TIG collaboration
"Children carry more between home & school than lunch and a backpack. Working together we can lighten their load." –National Association of School Psychologists
 
To develop, implement and maintain a community and school-based consortium of culturally sensitive and clinically appropriate training, support, and resource services to assist schools in responding to the emotional needs of children, teachers, and other school personnel, which arise from trauma, violence, illness, grief and loss.  read more
 
Holidays

The holiday season can be filled with many joys.  However, for those who have experienced loss, this time may bring unique challenges...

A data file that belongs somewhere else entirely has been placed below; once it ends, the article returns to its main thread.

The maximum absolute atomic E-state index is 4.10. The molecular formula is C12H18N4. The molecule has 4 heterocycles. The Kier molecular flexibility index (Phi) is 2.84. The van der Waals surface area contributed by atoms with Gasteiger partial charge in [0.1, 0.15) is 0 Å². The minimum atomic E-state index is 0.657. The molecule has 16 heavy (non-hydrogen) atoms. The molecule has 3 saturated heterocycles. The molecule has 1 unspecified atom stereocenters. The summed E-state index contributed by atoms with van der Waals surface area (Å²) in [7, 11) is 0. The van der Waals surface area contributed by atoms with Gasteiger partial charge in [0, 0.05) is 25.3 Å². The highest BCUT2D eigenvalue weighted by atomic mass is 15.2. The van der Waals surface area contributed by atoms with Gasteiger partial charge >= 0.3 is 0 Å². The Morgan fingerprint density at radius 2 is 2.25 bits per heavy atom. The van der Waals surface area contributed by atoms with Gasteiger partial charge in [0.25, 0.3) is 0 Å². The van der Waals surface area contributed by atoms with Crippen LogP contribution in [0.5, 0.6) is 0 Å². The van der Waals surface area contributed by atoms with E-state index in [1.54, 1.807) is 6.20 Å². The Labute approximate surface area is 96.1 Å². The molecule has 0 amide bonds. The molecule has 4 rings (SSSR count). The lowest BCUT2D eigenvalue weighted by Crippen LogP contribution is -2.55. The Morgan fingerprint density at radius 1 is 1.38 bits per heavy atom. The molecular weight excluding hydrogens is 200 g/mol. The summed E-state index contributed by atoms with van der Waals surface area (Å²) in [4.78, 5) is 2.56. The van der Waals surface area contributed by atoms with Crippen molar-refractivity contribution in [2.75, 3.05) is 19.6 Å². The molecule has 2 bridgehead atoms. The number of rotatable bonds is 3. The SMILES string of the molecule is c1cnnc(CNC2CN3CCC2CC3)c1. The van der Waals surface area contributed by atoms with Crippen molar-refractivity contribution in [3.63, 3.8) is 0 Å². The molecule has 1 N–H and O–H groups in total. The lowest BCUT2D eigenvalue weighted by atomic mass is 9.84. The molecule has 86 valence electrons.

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For school-aged children and adolescents, school can be a place where they can resume their “normal” life. It can also pose some difficulties. Because grief often causes difficulty with concentration, schoolwork may become particularly difficult If necessary, talk to the child’s teacher about temporarily decreasing demands, and letting him or her take breaks to go to a counselor, school nurse or some other designated individual. Typically, children will not use this as a “crutch,” as is sometimes feared; they want to be like their peers, and will likely resume a normal workload as soon as they are able. If, after a few months, the child is still having difficulty, talk to his or her teacher, guidance counselor or pediatrician about professional counseling.

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